NIAGARA UNCORKED: Mount Carmel puts faith in wine

Icewine Mount Carmel

Wines made at monasteries have always been highly regarded. In fact, some might say that quality wines were perfected in the Middle Ages by monks.

The brothers of Mount Carmel Monastery hope to continue that tradition, this time on Canadian soil.

The Niagara Falls monastery was founded in 1875 by the Carmelites, a Roman Catholic religious order and has survived a devastating fire at the Stanley Road location.

In 2013, it partnered with Reif Estate Winery in Niagara-on-the-Lake for Monastery Cellars.

“What the monastery wanted to do was make the whole building and facilities they have financially feasible and sustainable,” said Klaus Reif.

“The building beside Loretto sold for development, and the fathers don’t want to go the same route. They want to maintain the buildings, to stay there, and to do so they need to generate some income.

“It’s reality, in life it doesn’t matter who you are what you do, even if you’re close to God you have to pay your bills,” he added.

The Carmelites interviewed a few wineries to see which ones would participate in the effort before deciding on Reif Estate.

“If you look back in history it’s believed that in 1794 the first icewine was made at a monastery in Germany.

Reif explained that, according to legend, one year the fathers didn’t pick their grapes in time and the bishop announced that he would shortly visit as winter set in.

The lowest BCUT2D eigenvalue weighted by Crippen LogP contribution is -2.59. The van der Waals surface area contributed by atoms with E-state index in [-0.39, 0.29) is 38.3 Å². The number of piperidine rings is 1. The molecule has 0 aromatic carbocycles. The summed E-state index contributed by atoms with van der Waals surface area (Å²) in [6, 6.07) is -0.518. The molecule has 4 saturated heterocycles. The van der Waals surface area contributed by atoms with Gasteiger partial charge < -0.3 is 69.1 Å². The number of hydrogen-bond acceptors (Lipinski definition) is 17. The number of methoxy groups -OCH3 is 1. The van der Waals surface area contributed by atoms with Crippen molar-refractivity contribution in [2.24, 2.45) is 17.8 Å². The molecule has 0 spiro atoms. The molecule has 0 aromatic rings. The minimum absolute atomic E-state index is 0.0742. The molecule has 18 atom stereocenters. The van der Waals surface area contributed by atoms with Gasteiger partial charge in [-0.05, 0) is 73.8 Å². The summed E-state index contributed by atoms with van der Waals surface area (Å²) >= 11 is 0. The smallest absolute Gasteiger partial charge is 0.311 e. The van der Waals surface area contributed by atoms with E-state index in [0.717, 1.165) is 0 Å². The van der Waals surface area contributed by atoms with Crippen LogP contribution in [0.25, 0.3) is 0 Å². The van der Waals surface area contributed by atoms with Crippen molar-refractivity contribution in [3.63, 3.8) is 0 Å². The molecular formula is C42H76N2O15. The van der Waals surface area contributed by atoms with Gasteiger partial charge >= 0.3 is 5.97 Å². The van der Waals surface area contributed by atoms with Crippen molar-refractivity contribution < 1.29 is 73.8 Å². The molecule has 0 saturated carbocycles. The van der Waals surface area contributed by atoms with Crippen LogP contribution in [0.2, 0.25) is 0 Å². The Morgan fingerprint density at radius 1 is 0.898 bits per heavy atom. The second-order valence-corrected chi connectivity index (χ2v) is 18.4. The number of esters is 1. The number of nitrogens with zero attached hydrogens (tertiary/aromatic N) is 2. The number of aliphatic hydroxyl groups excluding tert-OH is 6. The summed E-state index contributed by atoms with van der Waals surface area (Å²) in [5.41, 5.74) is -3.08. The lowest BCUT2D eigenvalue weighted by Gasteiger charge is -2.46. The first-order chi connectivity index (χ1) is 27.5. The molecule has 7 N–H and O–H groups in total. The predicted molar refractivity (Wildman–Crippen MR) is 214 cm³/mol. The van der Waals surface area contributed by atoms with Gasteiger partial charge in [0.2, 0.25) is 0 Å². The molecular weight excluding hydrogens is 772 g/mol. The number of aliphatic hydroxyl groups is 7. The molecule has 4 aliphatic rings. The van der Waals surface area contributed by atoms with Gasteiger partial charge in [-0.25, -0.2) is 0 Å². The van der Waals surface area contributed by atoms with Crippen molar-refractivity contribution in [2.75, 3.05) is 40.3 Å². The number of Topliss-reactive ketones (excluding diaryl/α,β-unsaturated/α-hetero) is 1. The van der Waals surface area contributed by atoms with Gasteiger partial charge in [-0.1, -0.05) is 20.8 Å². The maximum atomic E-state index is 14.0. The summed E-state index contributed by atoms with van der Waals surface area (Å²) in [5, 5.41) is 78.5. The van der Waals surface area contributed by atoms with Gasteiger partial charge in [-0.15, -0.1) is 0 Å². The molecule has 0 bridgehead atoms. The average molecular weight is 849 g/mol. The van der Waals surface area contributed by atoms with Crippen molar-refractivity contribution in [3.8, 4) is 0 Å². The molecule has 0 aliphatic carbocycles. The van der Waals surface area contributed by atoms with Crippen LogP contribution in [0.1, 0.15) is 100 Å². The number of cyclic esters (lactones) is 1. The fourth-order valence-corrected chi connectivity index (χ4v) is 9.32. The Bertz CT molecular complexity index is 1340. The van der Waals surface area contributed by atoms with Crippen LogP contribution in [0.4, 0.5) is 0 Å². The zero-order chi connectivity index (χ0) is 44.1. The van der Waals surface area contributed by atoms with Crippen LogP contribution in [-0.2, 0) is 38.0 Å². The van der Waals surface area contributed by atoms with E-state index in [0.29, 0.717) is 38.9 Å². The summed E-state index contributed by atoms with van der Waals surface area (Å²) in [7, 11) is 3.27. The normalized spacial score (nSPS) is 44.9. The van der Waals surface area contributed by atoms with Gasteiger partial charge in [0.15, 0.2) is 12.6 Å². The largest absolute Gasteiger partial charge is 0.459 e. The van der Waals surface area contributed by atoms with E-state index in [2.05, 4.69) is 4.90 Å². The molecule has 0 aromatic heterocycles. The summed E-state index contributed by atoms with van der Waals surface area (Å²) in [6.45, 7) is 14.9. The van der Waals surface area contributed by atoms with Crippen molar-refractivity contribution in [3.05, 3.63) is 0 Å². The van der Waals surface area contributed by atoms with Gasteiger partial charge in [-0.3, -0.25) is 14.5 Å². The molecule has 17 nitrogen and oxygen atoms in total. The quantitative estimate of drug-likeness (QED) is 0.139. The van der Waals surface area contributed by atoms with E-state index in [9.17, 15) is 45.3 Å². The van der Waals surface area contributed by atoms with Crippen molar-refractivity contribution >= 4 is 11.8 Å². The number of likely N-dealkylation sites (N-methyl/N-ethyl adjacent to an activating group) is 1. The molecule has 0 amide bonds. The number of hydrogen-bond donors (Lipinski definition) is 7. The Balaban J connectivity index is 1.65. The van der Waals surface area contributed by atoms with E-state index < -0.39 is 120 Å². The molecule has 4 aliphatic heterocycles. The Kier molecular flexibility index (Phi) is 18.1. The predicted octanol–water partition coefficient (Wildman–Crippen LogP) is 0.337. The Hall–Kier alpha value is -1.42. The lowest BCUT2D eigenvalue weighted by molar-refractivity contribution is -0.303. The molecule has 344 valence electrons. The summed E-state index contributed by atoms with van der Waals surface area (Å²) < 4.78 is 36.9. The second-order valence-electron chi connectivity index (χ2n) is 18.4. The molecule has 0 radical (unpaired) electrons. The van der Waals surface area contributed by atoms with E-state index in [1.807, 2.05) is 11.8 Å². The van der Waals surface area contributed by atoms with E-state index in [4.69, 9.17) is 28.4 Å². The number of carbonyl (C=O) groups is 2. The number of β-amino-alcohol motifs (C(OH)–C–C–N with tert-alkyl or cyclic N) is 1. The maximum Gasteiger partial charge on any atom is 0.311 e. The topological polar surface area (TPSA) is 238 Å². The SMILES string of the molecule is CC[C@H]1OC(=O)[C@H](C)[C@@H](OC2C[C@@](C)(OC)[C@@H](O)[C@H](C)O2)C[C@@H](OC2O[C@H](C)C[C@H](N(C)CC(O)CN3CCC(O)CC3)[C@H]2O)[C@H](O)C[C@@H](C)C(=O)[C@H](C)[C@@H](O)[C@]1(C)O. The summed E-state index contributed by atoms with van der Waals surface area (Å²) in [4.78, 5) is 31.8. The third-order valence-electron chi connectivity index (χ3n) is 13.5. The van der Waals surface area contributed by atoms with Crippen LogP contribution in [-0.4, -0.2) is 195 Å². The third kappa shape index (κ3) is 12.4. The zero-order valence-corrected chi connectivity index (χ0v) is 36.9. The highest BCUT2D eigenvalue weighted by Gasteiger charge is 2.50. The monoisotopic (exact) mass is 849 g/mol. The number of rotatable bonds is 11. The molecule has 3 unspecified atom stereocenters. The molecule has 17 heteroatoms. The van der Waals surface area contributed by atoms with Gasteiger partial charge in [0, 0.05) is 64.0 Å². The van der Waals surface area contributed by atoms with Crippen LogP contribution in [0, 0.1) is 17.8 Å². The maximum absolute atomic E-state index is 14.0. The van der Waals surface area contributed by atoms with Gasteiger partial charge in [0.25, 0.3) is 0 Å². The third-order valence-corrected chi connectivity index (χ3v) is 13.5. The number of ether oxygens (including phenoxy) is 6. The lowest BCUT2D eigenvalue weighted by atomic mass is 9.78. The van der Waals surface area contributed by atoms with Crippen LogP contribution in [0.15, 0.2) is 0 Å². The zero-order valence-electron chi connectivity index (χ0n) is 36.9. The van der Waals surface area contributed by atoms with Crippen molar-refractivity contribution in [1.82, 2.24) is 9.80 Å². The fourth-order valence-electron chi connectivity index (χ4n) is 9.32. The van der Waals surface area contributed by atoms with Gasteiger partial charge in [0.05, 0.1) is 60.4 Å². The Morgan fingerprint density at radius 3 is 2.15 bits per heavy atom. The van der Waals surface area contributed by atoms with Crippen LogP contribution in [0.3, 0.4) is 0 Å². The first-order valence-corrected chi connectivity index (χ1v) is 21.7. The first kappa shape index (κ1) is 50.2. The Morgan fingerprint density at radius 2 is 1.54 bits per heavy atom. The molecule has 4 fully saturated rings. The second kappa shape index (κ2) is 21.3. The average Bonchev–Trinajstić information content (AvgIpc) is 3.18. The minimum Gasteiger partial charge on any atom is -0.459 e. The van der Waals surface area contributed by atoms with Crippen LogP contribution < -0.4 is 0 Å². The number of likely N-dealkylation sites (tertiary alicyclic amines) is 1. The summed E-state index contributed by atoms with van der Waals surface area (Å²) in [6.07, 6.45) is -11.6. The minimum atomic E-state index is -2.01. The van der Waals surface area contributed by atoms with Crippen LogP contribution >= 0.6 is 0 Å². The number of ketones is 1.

Fearing reprimand, they went out in the middle of the night and picked the grapes then pressed the grapes while they were frozen.

“I’m sure I can say that Germany made the first icewine, but Canada perfected it,” said Reif. “So here we are again making icewine at this monastery in Canada, so we have this loop.

“A cool project and a cool place, when you can combine your passion for wine and a good cause. We don’t want this building to be developed into a hotel. They (Carmelites) want to maintain the history of this building.”

In 2013 two hectares alongside the monastery were graded, and vines were planted.

Last year a retail store was opened, and 2.8 hectares of grapes across the road were added.

Not only does that increase the number of grapes, said Reif, but it also gives another element to visitors of the area.

“We’re positively surprised on the how the grapes grew, the quality and yield. We were a bit afraid, Niagara Falls is a bit colder than what we have in Niagara-on-the-Lake.

“Humidity and pests could have been a problem, but everything turned out better than expected,” said Reif.

The versatile vidal grape was chosen because of the vineyards’ climatic conditions and because vidal lends itself to good quality icewines, Reif said.

Not as sweet as one might expect, Monatery Cellars’ icewine exudes peach, apricot and honey. It’s smooth and delightful given a slight chill.

Even though many people use icewine in cocktails or cooking, this one deserves to shine on its own.

Alongside a red and white wine Monastery Cellars’ Vidal Icewine 2015 is available only at the monastery for $75.


Photo Credits and Captions: Monastery Cellars’ vidal icewine. (Bob Tymczyszyn/Standard Staff)